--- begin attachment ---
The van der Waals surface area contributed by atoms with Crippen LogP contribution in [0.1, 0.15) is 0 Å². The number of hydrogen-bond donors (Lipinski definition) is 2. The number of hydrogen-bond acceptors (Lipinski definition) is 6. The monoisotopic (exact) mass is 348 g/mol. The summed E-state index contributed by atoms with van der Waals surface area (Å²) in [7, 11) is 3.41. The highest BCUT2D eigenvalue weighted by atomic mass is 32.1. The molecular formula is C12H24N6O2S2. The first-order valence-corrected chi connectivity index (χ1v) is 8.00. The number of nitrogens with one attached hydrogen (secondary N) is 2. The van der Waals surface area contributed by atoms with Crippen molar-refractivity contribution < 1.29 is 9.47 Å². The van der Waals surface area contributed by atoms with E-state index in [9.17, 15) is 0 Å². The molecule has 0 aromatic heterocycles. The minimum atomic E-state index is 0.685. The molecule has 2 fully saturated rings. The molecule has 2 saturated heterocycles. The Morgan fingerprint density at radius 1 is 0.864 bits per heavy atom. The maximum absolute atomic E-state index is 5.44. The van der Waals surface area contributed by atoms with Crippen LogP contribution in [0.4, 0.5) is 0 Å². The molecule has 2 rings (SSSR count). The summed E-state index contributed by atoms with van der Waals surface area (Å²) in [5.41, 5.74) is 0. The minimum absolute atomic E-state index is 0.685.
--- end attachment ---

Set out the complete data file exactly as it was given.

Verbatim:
The van der Waals surface area contributed by atoms with Crippen LogP contribution in [0.1, 0.15) is 0 Å². The number of hydrogen-bond donors (Lipinski definition) is 2. The number of hydrogen-bond acceptors (Lipinski definition) is 6. The monoisotopic (exact) mass is 348 g/mol. The summed E-state index contributed by atoms with van der Waals surface area (Å²) in [7, 11) is 3.41. The highest BCUT2D eigenvalue weighted by atomic mass is 32.1. The molecular formula is C12H24N6O2S2. The first-order valence-corrected chi connectivity index (χ1v) is 8.00. The number of nitrogens with one attached hydrogen (secondary N) is 2. The van der Waals surface area contributed by atoms with Crippen molar-refractivity contribution < 1.29 is 9.47 Å². The van der Waals surface area contributed by atoms with E-state index in [9.17, 15) is 0 Å². The molecule has 0 aromatic heterocycles. The minimum atomic E-state index is 0.685. The molecule has 2 fully saturated rings. The molecule has 2 saturated heterocycles. The Morgan fingerprint density at radius 1 is 0.864 bits per heavy atom. The maximum absolute atomic E-state index is 5.44. The van der Waals surface area contributed by atoms with Crippen LogP contribution in [0.4, 0.5) is 0 Å². The molecule has 2 rings (SSSR count). The summed E-state index contributed by atoms with van der Waals surface area (Å²) in [5.41, 5.74) is 0. The minimum absolute atomic E-state index is 0.685.